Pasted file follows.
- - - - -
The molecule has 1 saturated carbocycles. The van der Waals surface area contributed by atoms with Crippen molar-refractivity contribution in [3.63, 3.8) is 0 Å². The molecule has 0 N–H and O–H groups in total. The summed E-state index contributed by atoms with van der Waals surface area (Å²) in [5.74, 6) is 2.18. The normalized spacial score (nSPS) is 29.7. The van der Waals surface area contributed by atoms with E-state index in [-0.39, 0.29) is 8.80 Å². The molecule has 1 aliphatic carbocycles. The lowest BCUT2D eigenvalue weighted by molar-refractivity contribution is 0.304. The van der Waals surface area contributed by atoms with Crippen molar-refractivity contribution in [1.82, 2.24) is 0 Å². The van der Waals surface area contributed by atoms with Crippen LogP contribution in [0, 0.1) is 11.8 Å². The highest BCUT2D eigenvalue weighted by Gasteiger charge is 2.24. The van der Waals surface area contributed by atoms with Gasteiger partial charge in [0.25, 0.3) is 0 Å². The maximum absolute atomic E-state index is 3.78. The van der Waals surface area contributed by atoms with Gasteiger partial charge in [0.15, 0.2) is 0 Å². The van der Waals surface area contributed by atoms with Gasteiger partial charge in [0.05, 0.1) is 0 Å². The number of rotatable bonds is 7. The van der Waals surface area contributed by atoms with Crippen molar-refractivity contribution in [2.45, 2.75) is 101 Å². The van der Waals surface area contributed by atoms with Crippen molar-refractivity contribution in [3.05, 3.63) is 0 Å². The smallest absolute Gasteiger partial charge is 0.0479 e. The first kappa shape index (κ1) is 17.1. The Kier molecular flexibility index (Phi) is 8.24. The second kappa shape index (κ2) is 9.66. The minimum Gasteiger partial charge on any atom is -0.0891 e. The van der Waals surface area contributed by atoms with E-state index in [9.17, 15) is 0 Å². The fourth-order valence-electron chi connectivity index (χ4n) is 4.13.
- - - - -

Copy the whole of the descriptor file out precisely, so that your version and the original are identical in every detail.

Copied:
The molecule has 1 saturated carbocycles. The van der Waals surface area contributed by atoms with Crippen molar-refractivity contribution in [3.63, 3.8) is 0 Å². The molecule has 0 N–H and O–H groups in total. The summed E-state index contributed by atoms with van der Waals surface area (Å²) in [5.74, 6) is 2.18. The normalized spacial score (nSPS) is 29.7. The van der Waals surface area contributed by atoms with E-state index in [-0.39, 0.29) is 8.80 Å². The molecule has 1 aliphatic carbocycles. The lowest BCUT2D eigenvalue weighted by molar-refractivity contribution is 0.304. The van der Waals surface area contributed by atoms with Crippen molar-refractivity contribution in [1.82, 2.24) is 0 Å². The van der Waals surface area contributed by atoms with Crippen LogP contribution in [0, 0.1) is 11.8 Å². The highest BCUT2D eigenvalue weighted by Gasteiger charge is 2.24. The van der Waals surface area contributed by atoms with Gasteiger partial charge in [0.25, 0.3) is 0 Å². The maximum absolute atomic E-state index is 3.78. The van der Waals surface area contributed by atoms with Gasteiger partial charge in [0.15, 0.2) is 0 Å². The van der Waals surface area contributed by atoms with Gasteiger partial charge in [0.05, 0.1) is 0 Å². The number of rotatable bonds is 7. The van der Waals surface area contributed by atoms with Crippen molar-refractivity contribution in [2.45, 2.75) is 101 Å². The van der Waals surface area contributed by atoms with Crippen molar-refractivity contribution in [3.05, 3.63) is 0 Å². The smallest absolute Gasteiger partial charge is 0.0479 e. The first kappa shape index (κ1) is 17.1. The Kier molecular flexibility index (Phi) is 8.24. The second kappa shape index (κ2) is 9.66. The minimum Gasteiger partial charge on any atom is -0.0891 e. The van der Waals surface area contributed by atoms with E-state index in [9.17, 15) is 0 Å². The fourth-order valence-electron chi connectivity index (χ4n) is 4.13.